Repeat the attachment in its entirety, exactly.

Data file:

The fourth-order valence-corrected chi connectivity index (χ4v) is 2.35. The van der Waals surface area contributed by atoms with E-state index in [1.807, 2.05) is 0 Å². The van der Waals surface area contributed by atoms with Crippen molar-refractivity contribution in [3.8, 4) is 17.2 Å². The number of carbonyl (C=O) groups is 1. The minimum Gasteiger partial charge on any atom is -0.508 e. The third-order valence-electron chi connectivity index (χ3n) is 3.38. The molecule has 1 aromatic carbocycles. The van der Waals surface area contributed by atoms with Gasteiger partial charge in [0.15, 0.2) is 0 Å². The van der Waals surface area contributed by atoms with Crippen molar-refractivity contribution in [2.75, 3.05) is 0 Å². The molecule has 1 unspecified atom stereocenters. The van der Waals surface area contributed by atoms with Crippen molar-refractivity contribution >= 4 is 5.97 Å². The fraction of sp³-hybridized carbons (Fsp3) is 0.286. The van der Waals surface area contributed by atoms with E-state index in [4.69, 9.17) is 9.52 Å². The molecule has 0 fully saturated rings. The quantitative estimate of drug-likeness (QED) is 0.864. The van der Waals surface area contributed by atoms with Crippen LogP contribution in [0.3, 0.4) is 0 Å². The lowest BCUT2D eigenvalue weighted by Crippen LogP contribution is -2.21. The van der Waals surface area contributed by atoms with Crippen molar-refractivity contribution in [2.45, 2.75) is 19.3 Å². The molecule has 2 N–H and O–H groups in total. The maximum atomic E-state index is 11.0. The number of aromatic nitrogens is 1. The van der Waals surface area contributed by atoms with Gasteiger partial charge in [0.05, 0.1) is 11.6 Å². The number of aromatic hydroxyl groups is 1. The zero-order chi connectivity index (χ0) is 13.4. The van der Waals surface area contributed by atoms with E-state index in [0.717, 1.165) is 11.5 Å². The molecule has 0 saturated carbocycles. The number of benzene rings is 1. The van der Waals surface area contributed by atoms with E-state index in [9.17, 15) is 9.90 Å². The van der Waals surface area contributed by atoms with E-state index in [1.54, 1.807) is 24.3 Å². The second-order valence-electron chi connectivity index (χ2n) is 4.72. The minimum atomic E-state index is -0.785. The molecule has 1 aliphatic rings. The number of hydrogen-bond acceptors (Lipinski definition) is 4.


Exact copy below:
The fourth-order valence-corrected chi connectivity index (χ4v) is 2.35. The van der Waals surface area contributed by atoms with E-state index in [1.807, 2.05) is 0 Å². The van der Waals surface area contributed by atoms with Crippen molar-refractivity contribution in [3.8, 4) is 17.2 Å². The number of carbonyl (C=O) groups is 1. The minimum Gasteiger partial charge on any atom is -0.508 e. The third-order valence-electron chi connectivity index (χ3n) is 3.38. The molecule has 1 aromatic carbocycles. The van der Waals surface area contributed by atoms with Gasteiger partial charge in [0.15, 0.2) is 0 Å². The van der Waals surface area contributed by atoms with Crippen molar-refractivity contribution in [2.75, 3.05) is 0 Å². The molecule has 1 unspecified atom stereocenters. The van der Waals surface area contributed by atoms with Crippen molar-refractivity contribution >= 4 is 5.97 Å². The fraction of sp³-hybridized carbons (Fsp3) is 0.286. The van der Waals surface area contributed by atoms with E-state index in [4.69, 9.17) is 9.52 Å². The molecule has 0 fully saturated rings. The quantitative estimate of drug-likeness (QED) is 0.864. The van der Waals surface area contributed by atoms with Crippen LogP contribution in [0.3, 0.4) is 0 Å². The lowest BCUT2D eigenvalue weighted by Crippen LogP contribution is -2.21. The van der Waals surface area contributed by atoms with Crippen molar-refractivity contribution in [2.45, 2.75) is 19.3 Å². The molecule has 2 N–H and O–H groups in total. The maximum atomic E-state index is 11.0. The number of aromatic nitrogens is 1. The van der Waals surface area contributed by atoms with Gasteiger partial charge in [0.05, 0.1) is 11.6 Å². The number of aromatic hydroxyl groups is 1. The zero-order chi connectivity index (χ0) is 13.4. The van der Waals surface area contributed by atoms with E-state index in [0.717, 1.165) is 11.5 Å². The molecule has 0 saturated carbocycles. The number of benzene rings is 1. The van der Waals surface area contributed by atoms with E-state index in [9.17, 15) is 9.90 Å². The van der Waals surface area contributed by atoms with E-state index in [1.54, 1.807) is 24.3 Å². The second-order valence-electron chi connectivity index (χ2n) is 4.72. The minimum atomic E-state index is -0.785. The molecule has 1 aliphatic rings. The number of hydrogen-bond acceptors (Lipinski definition) is 4.